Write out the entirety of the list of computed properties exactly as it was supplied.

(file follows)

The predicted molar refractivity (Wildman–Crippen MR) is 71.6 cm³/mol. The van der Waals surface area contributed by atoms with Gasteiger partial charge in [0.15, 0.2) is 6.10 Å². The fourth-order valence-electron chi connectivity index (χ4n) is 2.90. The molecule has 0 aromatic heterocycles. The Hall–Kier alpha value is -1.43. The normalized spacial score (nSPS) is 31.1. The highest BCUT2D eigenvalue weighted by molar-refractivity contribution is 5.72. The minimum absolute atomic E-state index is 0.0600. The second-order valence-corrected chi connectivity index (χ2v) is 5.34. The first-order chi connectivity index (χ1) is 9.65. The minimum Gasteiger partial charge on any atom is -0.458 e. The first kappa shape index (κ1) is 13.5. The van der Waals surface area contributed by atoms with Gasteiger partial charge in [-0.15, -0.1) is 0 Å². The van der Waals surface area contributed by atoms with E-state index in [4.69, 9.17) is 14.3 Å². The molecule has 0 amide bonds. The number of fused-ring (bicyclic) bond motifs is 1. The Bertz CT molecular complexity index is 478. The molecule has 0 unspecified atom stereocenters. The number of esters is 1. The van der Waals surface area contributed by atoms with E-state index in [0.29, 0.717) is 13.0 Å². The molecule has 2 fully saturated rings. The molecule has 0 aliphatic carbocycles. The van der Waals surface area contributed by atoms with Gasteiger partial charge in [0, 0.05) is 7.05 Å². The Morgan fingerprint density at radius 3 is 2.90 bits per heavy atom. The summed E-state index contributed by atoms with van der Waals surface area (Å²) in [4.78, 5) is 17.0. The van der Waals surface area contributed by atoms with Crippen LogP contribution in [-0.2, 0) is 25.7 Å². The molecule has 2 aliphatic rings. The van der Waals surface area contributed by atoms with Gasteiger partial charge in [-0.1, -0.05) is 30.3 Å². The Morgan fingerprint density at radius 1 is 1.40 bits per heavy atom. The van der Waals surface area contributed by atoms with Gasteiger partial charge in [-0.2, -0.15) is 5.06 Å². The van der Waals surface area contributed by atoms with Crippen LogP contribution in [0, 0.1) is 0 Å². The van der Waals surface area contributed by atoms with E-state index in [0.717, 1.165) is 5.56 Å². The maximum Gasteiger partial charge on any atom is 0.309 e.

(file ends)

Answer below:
The predicted molar refractivity (Wildman–Crippen MR) is 71.6 cm³/mol. The van der Waals surface area contributed by atoms with Gasteiger partial charge in [0.15, 0.2) is 6.10 Å². The fourth-order valence-electron chi connectivity index (χ4n) is 2.90. The molecule has 0 aromatic heterocycles. The Hall–Kier alpha value is -1.43. The normalized spacial score (nSPS) is 31.1. The highest BCUT2D eigenvalue weighted by molar-refractivity contribution is 5.72. The minimum absolute atomic E-state index is 0.0600. The second-order valence-corrected chi connectivity index (χ2v) is 5.34. The first-order chi connectivity index (χ1) is 9.65. The minimum Gasteiger partial charge on any atom is -0.458 e. The first kappa shape index (κ1) is 13.5. The van der Waals surface area contributed by atoms with Gasteiger partial charge in [-0.15, -0.1) is 0 Å². The van der Waals surface area contributed by atoms with E-state index in [4.69, 9.17) is 14.3 Å². The molecule has 0 amide bonds. The number of fused-ring (bicyclic) bond motifs is 1. The Bertz CT molecular complexity index is 478. The molecule has 0 unspecified atom stereocenters. The number of esters is 1. The van der Waals surface area contributed by atoms with E-state index in [0.29, 0.717) is 13.0 Å². The molecule has 2 fully saturated rings. The molecule has 0 aliphatic carbocycles. The van der Waals surface area contributed by atoms with Gasteiger partial charge in [0, 0.05) is 7.05 Å². The Morgan fingerprint density at radius 3 is 2.90 bits per heavy atom. The summed E-state index contributed by atoms with van der Waals surface area (Å²) in [4.78, 5) is 17.0. The van der Waals surface area contributed by atoms with Crippen LogP contribution in [-0.2, 0) is 25.7 Å². The molecule has 2 aliphatic rings. The van der Waals surface area contributed by atoms with Gasteiger partial charge in [-0.1, -0.05) is 30.3 Å². The Morgan fingerprint density at radius 1 is 1.40 bits per heavy atom. The van der Waals surface area contributed by atoms with Gasteiger partial charge in [-0.2, -0.15) is 5.06 Å². The van der Waals surface area contributed by atoms with Crippen LogP contribution in [0, 0.1) is 0 Å². The van der Waals surface area contributed by atoms with E-state index in [0.717, 1.165) is 5.56 Å². The maximum Gasteiger partial charge on any atom is 0.309 e.